Master data management (MDM) has yet to achieve mainstream adoption. It is often viewed as too immature, complex...
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and expensive a technology to justify the investment.
The market for MDM technologies -- which aim to create a single view of master data for use throughout an organization's operational, transactional and analytical applications -- stands at around $1 billion, according to analysts, with adoption rates actually slowing as the weak economy continues to take its toll on IT budgets.
But with Informatica's purchase of Siperian and IBM's announcement that it plans to acquire Initiate Systems, MDM could be on the threshold of a significant increase in interest from more than just early adopters, according to industry watchers.
"I believe that MDM is rapidly moving beyond 'early adopters' in enterprises in a few industries toward the stage where it is being actively considered by a wide range of companies," said Andy Hayler, president and CEO of the U.K.-based research firm The Information Difference.
The moves are a clear illustration of the vendors' confidence in MDM as a viable market, Hayler said. And companies reluctant to fork over large sums to small, independent vendors for an unproven and complicated technology could be heartened by the acquisitions.
"The recent M&A activity validates the space and will give comfort to more conservative buyers who may not have been happy deploying such a strategic technology from smaller independents," Hayler said.
Informatica's move into the MDM market also gives companies a fourth big-name MDM vendor to consider, in addition to IBM, Oracle and SAP.
"Customers out there, they were really trapped with the Big Three," said Rob Karel, an analyst with Cambridge, Mass.-based Forrester Research.
Yet another MDM option is open source MDM. Talend, which specializes in data integration and acquired open source MDM vendor Amalto in September, released the first open source MDM platform on the market last month. It goes for as little as $50,000 including support, according to Yves de Montcheuil, Talend's vice president of marketing.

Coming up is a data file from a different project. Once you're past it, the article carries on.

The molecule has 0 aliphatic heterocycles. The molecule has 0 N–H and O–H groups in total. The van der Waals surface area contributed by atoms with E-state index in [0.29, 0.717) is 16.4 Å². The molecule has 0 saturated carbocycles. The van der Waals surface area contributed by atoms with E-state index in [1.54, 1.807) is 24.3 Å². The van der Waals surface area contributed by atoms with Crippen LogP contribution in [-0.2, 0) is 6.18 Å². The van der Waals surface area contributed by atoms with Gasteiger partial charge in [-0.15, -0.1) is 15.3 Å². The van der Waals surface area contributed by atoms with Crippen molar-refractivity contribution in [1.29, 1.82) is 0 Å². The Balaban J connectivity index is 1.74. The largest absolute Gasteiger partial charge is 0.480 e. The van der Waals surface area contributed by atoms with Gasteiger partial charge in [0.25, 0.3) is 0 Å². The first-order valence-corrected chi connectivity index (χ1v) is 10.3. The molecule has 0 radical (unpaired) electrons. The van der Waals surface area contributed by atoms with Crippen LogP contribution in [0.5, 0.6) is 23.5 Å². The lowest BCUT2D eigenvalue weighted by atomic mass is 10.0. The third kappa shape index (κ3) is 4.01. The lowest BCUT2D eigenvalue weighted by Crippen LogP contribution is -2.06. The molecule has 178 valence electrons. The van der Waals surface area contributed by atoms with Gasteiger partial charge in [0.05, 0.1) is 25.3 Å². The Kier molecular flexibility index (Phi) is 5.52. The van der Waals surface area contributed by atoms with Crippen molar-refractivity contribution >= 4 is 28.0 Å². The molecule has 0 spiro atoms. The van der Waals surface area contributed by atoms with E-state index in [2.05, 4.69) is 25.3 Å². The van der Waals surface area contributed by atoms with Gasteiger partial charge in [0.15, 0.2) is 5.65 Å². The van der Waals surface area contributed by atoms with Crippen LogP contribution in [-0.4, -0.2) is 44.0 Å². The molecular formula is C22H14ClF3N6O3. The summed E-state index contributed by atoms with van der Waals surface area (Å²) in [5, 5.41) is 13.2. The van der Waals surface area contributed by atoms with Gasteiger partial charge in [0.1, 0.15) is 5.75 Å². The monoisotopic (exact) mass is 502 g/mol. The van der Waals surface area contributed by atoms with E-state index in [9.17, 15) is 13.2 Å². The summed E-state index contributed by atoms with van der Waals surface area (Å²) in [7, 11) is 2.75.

But an increase in interest in MDM may not necessarily translate into a corresponding increase in actual deployments, according to Philip Lay, managing director of TCG Advisors, a San Bruno, Calif.-based IT consultancy.
"I think this could be an indicator [of increased interest in MDM]," but "MDM's adoption curve will almost certainly be a gradual one," Lay said. Even for companies that do make the investment, actual implementation will take time. "Adoption isn't necessarily implementation," he said.
As for those companies that have already launched MDM projects, with either Siperian or Initiate technology, the acquisitions should have a positive effect.
CareSpark, a nonprofit regional health information exchange in Kingsport, Tenn., has been using Initiate's MDM hub to consolidate patient and provider data since 2006. Executive director Liesa Jenkins said she was optimistic about the acquisition's impact on her MDM deployment.
"I would hope that's a marriage where we will be getting additional expertise and support [from IBM]," Jenkins said.
That is probably the case, according to Ray Wang, an analyst with Altimeter Group in San Mateo, Calif. While it could take IBM as long as 24 months to fully integrate Initiate's product line with its own MDM offerings, he said, Initiate customers should see some immediate benefits.
"Customers can expect IBM to integrate the product line over two years but benefit immediately from synergies with other IBM Information Management products such as its knowledge base of industry models, governance, BI [business intelligence] and performance management tools, and identity and management tools," Wang wrote in a blog post. "In general, non-IBM customers will gain new resources."
He added that existing Siperian MDM customers will likewise benefit from Informatica's market-leading data integration and data quality capabilities.